The Road Not Taken: Finding America in the Poem Everyone Loves and Almost Everyone Gets Wrong by David Orr:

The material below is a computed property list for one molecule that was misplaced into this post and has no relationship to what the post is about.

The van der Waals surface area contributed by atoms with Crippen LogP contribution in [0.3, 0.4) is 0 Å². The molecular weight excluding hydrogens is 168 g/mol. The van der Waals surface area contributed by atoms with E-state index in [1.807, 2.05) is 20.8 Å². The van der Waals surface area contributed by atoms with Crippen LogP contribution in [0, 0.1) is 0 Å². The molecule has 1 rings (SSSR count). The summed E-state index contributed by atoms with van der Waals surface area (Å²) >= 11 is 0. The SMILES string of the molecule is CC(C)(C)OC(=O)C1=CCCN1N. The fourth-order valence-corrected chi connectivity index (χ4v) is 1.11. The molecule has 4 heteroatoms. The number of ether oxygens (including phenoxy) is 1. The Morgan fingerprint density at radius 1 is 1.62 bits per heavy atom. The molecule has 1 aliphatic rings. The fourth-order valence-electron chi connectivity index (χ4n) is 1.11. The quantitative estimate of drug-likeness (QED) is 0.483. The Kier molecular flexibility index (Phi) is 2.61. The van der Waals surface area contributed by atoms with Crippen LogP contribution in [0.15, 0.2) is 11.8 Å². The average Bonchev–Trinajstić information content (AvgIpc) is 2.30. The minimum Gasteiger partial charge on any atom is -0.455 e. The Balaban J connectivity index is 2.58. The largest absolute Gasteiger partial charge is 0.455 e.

The difficulty is that if the self is something we make (like a business), it’s hard to see how it can also be something we can find (like a chest of doubloons). The metaphors are in considerable tension, if not contradictory. Do we take the less traveled road because doing so will reveal the glitter of the True Self? Or do we take that road because doing so somehow creates the True Self? What is interesting is that people seem generally happy to ignore this tension, shifting frictionlessly from one model of selfhood to the other, sometimes within the same sentence. If Wayne Dyer tells us that we are the sum of our choices, he is also perfectly willing to say that “letting the ego-illusion become your identity can prevent you from knowing your true self.” So we are the sum of our choices, but there is also some “true self” that remains hidden. By the same token, while one hates to pick on Eleanor Roosevelt, I should point out that when I quoted her earlier saying “we learn who we really are,” I could have added that she immediately followed that remark with “and then live with that decision.” So we find our essence by . . . deciding what it is? She also asserts that “we shape our lives and we shape ourselves. The process never ends until we die.” Can I “really” be something that I am also choosing? And if so, who (or what) is this “I” person?
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